for the limited purpose of identifying any potential errors made by CMS 
or the fiscal intermediary/MAC in the entry of the final wage index 
data that resulted from the correction process described above 
(revisions submitted to CMS by the fiscal intermediaries/MACs by April 
13, 2011). If, after reviewing the May 2011 final files, a hospital 
believes that its wage or occupational mix data are incorrect due to a 
fiscal intermediary/MAC or CMS error in the entry or tabulation of the 
final data, the hospital should send a letter to both its fiscal 
intermediary/MAC and CMS that outlines why the hospital believes an 
error exists and provide all supporting information, including relevant 
dates (for example, when it first became aware of the error). CMS and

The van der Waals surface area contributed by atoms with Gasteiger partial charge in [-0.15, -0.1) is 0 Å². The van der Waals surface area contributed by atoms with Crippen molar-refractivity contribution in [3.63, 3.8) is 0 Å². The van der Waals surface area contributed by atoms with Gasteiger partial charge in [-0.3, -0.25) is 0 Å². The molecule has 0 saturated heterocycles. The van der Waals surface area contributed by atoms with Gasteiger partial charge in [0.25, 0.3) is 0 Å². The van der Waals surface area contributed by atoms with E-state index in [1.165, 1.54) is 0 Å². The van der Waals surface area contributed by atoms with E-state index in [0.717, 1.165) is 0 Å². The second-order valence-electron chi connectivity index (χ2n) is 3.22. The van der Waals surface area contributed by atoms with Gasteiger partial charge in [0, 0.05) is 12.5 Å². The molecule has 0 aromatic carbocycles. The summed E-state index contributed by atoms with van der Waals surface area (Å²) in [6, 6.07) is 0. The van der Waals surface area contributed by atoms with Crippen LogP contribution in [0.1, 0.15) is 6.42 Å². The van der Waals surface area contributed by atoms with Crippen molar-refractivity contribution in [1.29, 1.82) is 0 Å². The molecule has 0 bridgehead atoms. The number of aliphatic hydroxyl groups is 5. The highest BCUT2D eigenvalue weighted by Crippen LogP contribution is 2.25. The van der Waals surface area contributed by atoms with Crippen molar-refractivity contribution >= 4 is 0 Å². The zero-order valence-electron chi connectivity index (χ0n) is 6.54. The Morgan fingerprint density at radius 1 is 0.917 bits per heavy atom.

the fiscal intermediaries (or, if applicable, the MACs) must receive 
these requests no later than June 6, 2011.
    Each request also must be sent to the fiscal intermediary/MAC. The 
fiscal intermediary/MAC will review requests upon receipt and contact 
CMS immediately to discuss any findings.
    At this point in the process, that is, after the release of the May 
2011 wage index data files, changes to the wage and occupational mix 
data will only be made in those very limited situations involving an 
error by the fiscal intermediary/MAC or CMS that the hospital could not 
have known about before its review of the final wage index data files. 
Specifically, neither the fiscal intermediary/MAC nor CMS will approve 
the following types of requests:
     Requests for wage index data corrections that were 
submitted too late to be included in the data transmitted to CMS by 
fiscal intermediaries or the MACs on or before April 13, 2011.
     Requests for correction of errors that were not, but could 
have been, identified during the hospital's review of the February 22, 
2011 wage index public use files.